What Makes a Good Customer Great
At a recent meeting with a customer, an interesting question was posed by our contact. He asked us what they could do as a company to be a better customer. As a supplier, we are always thinking what can we do to please the customer, not necessarily the other way around. We were so caught off guard that we couldn’t answer at the time, but it got us thinking, what makes a great customer standout from an average one?
Obviously, if you asked a supplier for one thing they would want out of their client, it would be to raise prices. At the same time, if we asked the client for one thing he would ask the supplier for it would undoubtedly be to lower their prices. But we know that’s simply not realistic as neither side is just going to cave in that easily. Both the supplier and the customer are in the business of making money. But often overlooked is the reliance that exists between. There can’t be one without the other, like the chicken and the egg. A good business relationship is one where the supplier and the client create a mutually beneficial partnership. One that ensures neither side goes broke, but at the same time neither side is getting filthy rich. With this in mind, here are a few qualities that we think make a customer a “great customer”.
The first quality that came to mind was pretty cut and dry. Communication is key in almost anything. Whether it’s in a thriving marriage, playing sports and communicating on the field, or doing business with clients, communication is essential. Customers and suppliers should clearly state their expectations up front. If not, assumptions are made, and we all know the saying about making assumptions! Assumptions can be easily avoided if both the customer and the supplier are above the table during the entire process, that way surprises are avoided on both sides. But, the thing that makes a good customer better than just an average customer is the communication doesn’t stop once the deal is made. Both sides communicate throughout the entire relationship and process. And it’s not always about business. People talk about life outside of work too. With that said, communication is the most important factor to a good customer.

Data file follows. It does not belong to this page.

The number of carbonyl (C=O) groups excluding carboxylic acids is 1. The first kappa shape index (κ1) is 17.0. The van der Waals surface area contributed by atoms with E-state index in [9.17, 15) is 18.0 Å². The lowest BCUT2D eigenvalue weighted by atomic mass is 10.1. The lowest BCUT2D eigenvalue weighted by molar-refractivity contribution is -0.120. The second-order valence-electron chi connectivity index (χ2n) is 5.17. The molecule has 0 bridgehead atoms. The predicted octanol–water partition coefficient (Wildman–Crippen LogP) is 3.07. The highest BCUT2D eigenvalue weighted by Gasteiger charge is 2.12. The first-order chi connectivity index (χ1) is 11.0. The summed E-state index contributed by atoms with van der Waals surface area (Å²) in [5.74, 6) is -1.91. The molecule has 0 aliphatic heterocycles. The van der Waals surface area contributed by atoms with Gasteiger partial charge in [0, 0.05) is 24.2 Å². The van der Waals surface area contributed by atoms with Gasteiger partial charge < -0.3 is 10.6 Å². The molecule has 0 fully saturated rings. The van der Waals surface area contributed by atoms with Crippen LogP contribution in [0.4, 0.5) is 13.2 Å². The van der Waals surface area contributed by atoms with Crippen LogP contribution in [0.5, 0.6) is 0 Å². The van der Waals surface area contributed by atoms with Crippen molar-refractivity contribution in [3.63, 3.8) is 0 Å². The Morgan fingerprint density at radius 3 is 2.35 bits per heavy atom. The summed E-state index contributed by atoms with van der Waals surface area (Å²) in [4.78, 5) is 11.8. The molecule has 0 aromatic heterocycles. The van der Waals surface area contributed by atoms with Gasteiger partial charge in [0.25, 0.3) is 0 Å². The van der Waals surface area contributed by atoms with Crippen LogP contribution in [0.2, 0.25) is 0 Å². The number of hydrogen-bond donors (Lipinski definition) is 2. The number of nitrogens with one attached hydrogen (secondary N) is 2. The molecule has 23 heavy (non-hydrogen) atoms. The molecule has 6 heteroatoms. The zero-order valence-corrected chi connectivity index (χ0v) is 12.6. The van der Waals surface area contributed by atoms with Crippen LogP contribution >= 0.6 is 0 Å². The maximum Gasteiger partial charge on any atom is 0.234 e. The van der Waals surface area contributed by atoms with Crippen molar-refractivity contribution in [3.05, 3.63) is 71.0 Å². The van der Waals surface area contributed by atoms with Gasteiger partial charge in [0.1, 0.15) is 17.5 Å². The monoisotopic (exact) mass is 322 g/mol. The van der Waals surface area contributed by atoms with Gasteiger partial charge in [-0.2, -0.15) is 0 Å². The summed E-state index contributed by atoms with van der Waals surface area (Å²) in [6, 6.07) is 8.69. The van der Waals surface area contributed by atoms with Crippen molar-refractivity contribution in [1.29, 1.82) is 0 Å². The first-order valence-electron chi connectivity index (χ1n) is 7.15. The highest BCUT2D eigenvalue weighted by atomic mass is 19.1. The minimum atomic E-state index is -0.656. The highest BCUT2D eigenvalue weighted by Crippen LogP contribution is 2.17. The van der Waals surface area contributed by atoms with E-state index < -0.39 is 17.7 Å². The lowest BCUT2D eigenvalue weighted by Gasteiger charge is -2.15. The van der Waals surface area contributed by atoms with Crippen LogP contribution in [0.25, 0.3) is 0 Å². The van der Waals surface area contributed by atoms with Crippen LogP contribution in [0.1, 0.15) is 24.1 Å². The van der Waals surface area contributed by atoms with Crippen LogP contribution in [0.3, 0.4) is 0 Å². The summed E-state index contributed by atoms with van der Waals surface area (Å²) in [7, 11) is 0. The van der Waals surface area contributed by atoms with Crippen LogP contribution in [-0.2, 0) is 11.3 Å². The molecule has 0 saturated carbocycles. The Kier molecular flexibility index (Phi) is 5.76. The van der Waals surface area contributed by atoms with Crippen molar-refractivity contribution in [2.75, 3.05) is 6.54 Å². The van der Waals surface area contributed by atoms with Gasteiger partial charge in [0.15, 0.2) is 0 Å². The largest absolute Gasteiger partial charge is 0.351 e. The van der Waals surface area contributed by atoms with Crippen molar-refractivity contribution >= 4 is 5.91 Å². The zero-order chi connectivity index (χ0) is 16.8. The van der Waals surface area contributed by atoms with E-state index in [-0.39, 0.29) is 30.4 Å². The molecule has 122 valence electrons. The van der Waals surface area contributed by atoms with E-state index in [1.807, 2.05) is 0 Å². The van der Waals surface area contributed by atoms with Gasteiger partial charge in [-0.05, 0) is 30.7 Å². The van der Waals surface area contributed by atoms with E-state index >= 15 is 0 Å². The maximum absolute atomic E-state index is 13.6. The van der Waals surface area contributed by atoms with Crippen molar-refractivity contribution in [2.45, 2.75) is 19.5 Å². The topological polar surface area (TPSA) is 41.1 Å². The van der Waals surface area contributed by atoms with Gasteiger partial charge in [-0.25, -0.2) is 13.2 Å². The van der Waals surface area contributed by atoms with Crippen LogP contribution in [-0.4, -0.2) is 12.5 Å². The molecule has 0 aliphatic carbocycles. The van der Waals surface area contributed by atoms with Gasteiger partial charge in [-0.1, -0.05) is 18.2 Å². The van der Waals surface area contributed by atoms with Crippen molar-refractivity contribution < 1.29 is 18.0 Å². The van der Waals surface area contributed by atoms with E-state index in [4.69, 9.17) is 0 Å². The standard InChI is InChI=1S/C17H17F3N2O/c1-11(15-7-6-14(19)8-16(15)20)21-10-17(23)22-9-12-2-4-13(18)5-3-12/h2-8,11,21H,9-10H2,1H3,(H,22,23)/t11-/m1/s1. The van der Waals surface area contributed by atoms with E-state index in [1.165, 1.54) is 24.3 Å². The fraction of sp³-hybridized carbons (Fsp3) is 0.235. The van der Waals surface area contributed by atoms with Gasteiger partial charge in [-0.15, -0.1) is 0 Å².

The next quality that makes up a good customer almost spring-boards off communication; trust and transparency. Like mentioned above, the customer as well as the supplier, should be up front with everything, as well as communicate throughout the entire process, i.e. transparency. Being transparent with the supplier will ease and rid of any questions the supplier might have, and therefore a foundation of trust can start to be built. In the end, both the supplier and the customer are engaged in business, which means both sides are trying to make the best deal to make them the most money. The customer must trust that the supplier has their best interests at stake, and have a mutually beneficial sale benefitting both sides.
Another quality that once again goes together with transparency and trust is commitment. What is meant by this is that if we as a supplier are going to utilize our time, labor, machines, etc. for the client, a good client would reciprocate that commitment. They would do this by giving us as a supplier their time by seeing more of their projects, being the first company to see a bid for a project, and even opening doors for us to other companies that might be a good fit. They would introduce us to other people within the organization and give us every opportunity to grow our business with them.
The final quality is probably the easiest, yet most overlooked of any of the others. A simple “thank you” can go a long way and it is the calling card of the best customers. Suppliers jump through hoops all the time to ensure their customers are hppy. Just a quick “thank you” makes all that work and going the extra mile worth it.
After some thought and time to brainstorm, we were able to come up with an answer for our contact on what we believe makes a customer great. Doing all the things we talked about definitely will help you as a customer stand out from the crowd. When it’s all said and done, most of the qualities we talked are somewhat common sense. Yet, customers utilizing all the qualities will surely be set apart from the customers only doing one or none of the things we talked about.